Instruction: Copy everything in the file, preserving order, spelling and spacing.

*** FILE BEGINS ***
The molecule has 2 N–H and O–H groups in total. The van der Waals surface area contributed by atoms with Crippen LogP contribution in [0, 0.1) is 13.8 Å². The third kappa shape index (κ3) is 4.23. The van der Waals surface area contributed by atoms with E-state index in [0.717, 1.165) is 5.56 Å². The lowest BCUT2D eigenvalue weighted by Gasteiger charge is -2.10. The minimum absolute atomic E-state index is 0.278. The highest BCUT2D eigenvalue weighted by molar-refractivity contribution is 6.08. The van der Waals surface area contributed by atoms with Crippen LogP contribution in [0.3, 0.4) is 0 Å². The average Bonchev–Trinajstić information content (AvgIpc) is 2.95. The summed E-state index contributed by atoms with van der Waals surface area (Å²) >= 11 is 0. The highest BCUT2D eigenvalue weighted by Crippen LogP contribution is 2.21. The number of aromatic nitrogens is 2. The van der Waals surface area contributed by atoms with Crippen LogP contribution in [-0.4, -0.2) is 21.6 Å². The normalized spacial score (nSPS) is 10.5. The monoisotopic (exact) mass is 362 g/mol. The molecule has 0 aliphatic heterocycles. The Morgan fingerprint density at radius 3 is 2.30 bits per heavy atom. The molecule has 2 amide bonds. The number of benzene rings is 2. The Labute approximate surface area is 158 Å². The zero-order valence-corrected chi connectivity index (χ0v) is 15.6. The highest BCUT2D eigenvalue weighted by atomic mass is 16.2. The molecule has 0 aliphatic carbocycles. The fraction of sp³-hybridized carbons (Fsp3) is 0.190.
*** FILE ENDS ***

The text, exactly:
The molecule has 2 N–H and O–H groups in total. The van der Waals surface area contributed by atoms with Crippen LogP contribution in [0, 0.1) is 13.8 Å². The third kappa shape index (κ3) is 4.23. The van der Waals surface area contributed by atoms with E-state index in [0.717, 1.165) is 5.56 Å². The lowest BCUT2D eigenvalue weighted by Gasteiger charge is -2.10. The minimum absolute atomic E-state index is 0.278. The highest BCUT2D eigenvalue weighted by molar-refractivity contribution is 6.08. The van der Waals surface area contributed by atoms with Crippen LogP contribution in [0.3, 0.4) is 0 Å². The average Bonchev–Trinajstić information content (AvgIpc) is 2.95. The summed E-state index contributed by atoms with van der Waals surface area (Å²) >= 11 is 0. The highest BCUT2D eigenvalue weighted by Crippen LogP contribution is 2.21. The number of aromatic nitrogens is 2. The van der Waals surface area contributed by atoms with Crippen LogP contribution in [-0.4, -0.2) is 21.6 Å². The normalized spacial score (nSPS) is 10.5. The monoisotopic (exact) mass is 362 g/mol. The molecule has 0 aliphatic heterocycles. The Morgan fingerprint density at radius 3 is 2.30 bits per heavy atom. The molecule has 2 amide bonds. The number of benzene rings is 2. The Labute approximate surface area is 158 Å². The zero-order valence-corrected chi connectivity index (χ0v) is 15.6. The highest BCUT2D eigenvalue weighted by atomic mass is 16.2. The molecule has 0 aliphatic carbocycles. The fraction of sp³-hybridized carbons (Fsp3) is 0.190.